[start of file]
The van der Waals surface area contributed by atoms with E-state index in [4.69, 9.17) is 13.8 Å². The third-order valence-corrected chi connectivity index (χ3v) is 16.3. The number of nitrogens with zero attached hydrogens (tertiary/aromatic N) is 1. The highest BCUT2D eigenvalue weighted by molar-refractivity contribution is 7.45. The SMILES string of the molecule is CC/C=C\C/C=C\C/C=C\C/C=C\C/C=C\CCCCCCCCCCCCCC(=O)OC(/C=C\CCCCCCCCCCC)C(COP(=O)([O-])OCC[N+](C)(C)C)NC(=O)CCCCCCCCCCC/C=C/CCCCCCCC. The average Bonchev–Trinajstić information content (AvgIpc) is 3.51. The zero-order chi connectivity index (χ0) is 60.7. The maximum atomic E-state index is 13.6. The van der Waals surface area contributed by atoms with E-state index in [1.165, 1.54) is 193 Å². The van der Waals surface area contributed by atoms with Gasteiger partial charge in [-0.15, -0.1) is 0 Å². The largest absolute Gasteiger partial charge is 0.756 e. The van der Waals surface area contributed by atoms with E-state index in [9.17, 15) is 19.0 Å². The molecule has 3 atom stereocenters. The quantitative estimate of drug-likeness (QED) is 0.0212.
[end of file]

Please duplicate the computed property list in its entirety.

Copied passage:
The van der Waals surface area contributed by atoms with E-state index in [4.69, 9.17) is 13.8 Å². The third-order valence-corrected chi connectivity index (χ3v) is 16.3. The number of nitrogens with zero attached hydrogens (tertiary/aromatic N) is 1. The highest BCUT2D eigenvalue weighted by molar-refractivity contribution is 7.45. The SMILES string of the molecule is CC/C=C\C/C=C\C/C=C\C/C=C\C/C=C\CCCCCCCCCCCCCC(=O)OC(/C=C\CCCCCCCCCCC)C(COP(=O)([O-])OCC[N+](C)(C)C)NC(=O)CCCCCCCCCCC/C=C/CCCCCCCC. The average Bonchev–Trinajstić information content (AvgIpc) is 3.51. The zero-order chi connectivity index (χ0) is 60.7. The maximum atomic E-state index is 13.6. The van der Waals surface area contributed by atoms with E-state index in [1.165, 1.54) is 193 Å². The van der Waals surface area contributed by atoms with Gasteiger partial charge in [-0.15, -0.1) is 0 Å². The largest absolute Gasteiger partial charge is 0.756 e. The van der Waals surface area contributed by atoms with E-state index in [9.17, 15) is 19.0 Å². The molecule has 3 atom stereocenters. The quantitative estimate of drug-likeness (QED) is 0.0212.